State v. Loftis

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89 Ariz. 403 (1961)

363 P.2d 585

STATE of Arizona, Appellee, v. William T. LOFTIS, Appellant.

No. 1180.

Supreme Court of Arizona. En Banc.

July 7, 1961.

*404 Paul H. Primock, Phoenix, for appellant.

Wade Church, Former Atty. Gen., Robert W. Pickrell, Atty. Gen., Stirley Newell and John A. Murphy, Jr., Asst. Attys. Gen., for appellee.

BERNSTEIN, Vice Chief Justice.

The defendant, William T. Loftis, was charged with the crime of second degree murder for the unlawful killing of one Jean Mangum on May 13, 1959. He now appeals from a judgment, entered on a jury verdict, convicting him of the crime of manslaughter.

The facts are: The defendant, owner and operator of the PM Bar located next to the Mayes Hotel in Phoenix, rented a room in the Mayes Hotel on May 12, 1959. Early the following morning the manager of the hotel, being requested by the defendant, *405 assigned room No. 3 in exchange for the room rented to the defendant the day before.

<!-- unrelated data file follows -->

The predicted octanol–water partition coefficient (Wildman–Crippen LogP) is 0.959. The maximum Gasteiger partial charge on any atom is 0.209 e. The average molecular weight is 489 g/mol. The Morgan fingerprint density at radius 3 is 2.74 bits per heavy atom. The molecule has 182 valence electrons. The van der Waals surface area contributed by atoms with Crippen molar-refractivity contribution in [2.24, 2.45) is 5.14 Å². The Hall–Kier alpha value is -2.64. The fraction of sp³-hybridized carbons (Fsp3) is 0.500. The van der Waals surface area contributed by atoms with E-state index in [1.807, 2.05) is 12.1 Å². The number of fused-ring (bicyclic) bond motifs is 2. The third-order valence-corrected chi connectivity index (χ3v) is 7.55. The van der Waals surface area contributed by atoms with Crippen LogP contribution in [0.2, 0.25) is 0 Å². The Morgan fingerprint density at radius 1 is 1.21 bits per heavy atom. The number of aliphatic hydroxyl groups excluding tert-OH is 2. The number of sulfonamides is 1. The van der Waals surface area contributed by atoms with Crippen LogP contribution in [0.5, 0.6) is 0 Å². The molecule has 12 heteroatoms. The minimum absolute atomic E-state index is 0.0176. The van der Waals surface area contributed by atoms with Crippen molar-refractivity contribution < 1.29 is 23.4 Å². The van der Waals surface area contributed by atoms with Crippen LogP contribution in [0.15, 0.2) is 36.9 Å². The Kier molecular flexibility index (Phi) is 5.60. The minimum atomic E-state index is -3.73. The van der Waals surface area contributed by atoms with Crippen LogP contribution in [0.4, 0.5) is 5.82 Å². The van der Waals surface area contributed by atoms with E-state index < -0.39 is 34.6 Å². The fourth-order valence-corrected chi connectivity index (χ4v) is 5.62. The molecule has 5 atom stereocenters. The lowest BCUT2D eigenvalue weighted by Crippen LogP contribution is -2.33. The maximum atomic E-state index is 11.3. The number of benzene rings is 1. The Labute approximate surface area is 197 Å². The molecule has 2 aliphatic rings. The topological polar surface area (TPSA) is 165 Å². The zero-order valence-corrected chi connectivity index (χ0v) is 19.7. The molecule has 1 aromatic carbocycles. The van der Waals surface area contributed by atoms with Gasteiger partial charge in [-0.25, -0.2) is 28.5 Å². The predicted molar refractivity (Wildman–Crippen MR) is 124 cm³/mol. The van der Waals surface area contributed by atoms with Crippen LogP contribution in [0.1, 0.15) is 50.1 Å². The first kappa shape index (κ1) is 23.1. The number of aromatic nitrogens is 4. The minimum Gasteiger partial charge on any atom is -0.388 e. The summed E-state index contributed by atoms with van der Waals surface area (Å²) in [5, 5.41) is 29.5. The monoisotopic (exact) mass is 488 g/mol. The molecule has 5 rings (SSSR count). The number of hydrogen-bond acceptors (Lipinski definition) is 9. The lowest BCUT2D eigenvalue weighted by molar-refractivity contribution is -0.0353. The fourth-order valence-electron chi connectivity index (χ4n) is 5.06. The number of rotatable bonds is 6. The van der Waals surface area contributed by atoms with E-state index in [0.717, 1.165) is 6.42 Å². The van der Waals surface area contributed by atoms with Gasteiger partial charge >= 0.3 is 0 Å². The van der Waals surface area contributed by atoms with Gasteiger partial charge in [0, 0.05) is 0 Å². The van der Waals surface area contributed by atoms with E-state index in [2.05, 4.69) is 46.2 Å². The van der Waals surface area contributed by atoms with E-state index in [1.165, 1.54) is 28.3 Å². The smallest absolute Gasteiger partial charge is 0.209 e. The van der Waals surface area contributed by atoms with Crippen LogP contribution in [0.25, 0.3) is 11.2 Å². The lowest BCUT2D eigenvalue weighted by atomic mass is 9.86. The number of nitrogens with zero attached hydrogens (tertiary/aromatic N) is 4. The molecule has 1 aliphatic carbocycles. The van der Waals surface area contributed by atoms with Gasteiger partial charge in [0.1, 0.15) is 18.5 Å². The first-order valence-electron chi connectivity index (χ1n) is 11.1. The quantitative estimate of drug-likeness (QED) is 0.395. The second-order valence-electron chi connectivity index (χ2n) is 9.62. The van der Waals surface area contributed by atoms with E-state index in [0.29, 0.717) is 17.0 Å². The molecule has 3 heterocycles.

During the course of the morning on May 13, 1959, the defendant met the decedent. They visited a short time in his bar and then went together to room No. 3 in the Mayes Hotel. While they were in the room, a tenant of the hotel, Riley, attempted to enter the room for the purpose of having an affair with the decedent, he testified that at that time he observed the defendant in the room seated on the bed. A chain lock on the inside of the door prevented his entrance, and the defendant got up and slammed the door shut. Shortly thereafter, a slapping noise, cries and a gasping for breath were heard coming from the room and then silence.

The defendant was later observed carrying clothing and shoes into the decedent's room and then hurriedly leaving the hotel. A short time later, the hotel maid found the decedent's body stuffed in the closet of room No. 3. The cause of death was found to be manual strangulation.